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June - 2007 - issue > Editor's Desk
BPO India
Harvi Sachar
Thursday, May 31, 2007
BPO boom in India is now in its 8th year starting from 1999. In that year, voice related services contributed more then 85 percent to nascent industry’s business. In 2006, voice accounted for less then 35 percent, according to NASSCOM. Now growth area’s are insurance claim processing, finance and accounting, equity research, news writing, radiology and so on. Almost every other week, the Wall Street Journal does a story on new kind of BPO being done from India. BPO industry seems to have used voice related services to get a foothold in corporations in the U.S. and rest of the developed world, just like Indian IT services providers did with Y2K work. Now the industry is on a path to leverage its access to and build up trust by global corporations to add high-end services to its staple and keep its growth trajectory on the steep curve. BPO industry in India really got it start when large corporations like G.E. set up their own captive centers in India to leverage low cost and local talent. Even today more then 60 percent of BPO capacity in India is provided by captives.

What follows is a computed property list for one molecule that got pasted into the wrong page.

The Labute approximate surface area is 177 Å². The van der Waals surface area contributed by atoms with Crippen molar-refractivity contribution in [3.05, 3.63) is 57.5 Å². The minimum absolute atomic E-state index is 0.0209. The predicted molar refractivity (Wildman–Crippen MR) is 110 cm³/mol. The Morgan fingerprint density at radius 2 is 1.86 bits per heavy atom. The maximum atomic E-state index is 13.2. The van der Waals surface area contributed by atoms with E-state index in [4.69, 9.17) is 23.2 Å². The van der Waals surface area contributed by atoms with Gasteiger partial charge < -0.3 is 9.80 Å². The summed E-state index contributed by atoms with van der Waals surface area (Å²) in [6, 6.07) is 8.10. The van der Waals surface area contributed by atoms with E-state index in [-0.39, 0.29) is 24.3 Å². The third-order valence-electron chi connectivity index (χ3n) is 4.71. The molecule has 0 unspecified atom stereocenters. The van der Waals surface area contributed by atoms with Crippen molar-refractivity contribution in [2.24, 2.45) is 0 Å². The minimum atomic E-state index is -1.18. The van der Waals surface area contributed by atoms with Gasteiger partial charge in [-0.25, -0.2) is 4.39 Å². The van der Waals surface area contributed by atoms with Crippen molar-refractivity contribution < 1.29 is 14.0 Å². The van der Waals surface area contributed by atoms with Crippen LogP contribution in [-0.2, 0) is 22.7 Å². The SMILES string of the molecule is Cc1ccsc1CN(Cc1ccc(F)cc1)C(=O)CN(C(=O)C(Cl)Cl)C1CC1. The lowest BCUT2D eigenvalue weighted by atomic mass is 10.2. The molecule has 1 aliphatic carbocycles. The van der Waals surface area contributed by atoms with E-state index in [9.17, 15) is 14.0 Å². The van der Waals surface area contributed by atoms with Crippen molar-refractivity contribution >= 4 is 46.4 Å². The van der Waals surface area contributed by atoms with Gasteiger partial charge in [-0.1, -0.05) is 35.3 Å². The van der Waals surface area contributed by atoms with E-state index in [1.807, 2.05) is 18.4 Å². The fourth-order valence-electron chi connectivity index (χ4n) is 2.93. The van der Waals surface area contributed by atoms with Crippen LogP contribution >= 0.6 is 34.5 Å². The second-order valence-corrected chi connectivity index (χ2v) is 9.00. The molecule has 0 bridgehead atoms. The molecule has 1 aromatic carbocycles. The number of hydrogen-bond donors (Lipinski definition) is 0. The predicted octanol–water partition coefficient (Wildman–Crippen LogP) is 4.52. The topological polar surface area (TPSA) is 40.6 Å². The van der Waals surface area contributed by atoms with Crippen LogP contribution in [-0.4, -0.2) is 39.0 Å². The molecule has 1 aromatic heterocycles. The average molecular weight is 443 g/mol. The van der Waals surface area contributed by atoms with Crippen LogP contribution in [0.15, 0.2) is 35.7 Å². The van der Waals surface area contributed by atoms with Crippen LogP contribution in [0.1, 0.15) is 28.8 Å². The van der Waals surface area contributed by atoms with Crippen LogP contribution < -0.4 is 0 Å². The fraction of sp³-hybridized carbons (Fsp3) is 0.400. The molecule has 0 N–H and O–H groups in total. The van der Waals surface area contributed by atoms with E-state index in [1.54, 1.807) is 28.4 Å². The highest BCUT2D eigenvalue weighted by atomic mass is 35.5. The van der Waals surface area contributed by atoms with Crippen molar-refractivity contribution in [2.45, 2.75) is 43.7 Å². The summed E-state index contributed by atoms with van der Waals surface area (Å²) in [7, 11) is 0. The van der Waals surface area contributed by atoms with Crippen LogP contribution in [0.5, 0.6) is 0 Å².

In this issue, we bring you growth stories of three BPO companies all with different heritage.

Satyam’s BPO arm Nipuna Services is on a high growth phase. Satyam’s heritage of consulting, positions Nipuna uniquely. It is strategically using the integrated IT-BPO offering and focused on high-end business processes. For a relatively young organization, the “extremely vibrant” and a “highly energized” environment that its leaders have created gives it the impetus to march ahead.

Having gone public in October last year, EXL Service is scaling up rapidly—$122 million in revenues and more than 9000 employees on board. What excites EXL is the prospect of capturing the opportunity driven by the waning of the BPO captive trend in India and being a star BPO player who can expand its pure play status. EXL has gone through acquisitions, buy backs and recently gone public. The founders Vikram Talwar and Rohit Kapoor have withstood the test of fire and emerged successful.

Kishore Mirchandani has demonstrated what it takes to be focused. His company Outsource Partners International (OPI) has seen a phenomenal growth in the finance and accounting segment of BPO. OPI’s ability to handle finance and accounting pro-grams of varying complexities up to end-to-end engagements makes it a new frontier in global outsourcing.

Do send us your thoughts on what could be the next wave of BPO in India.


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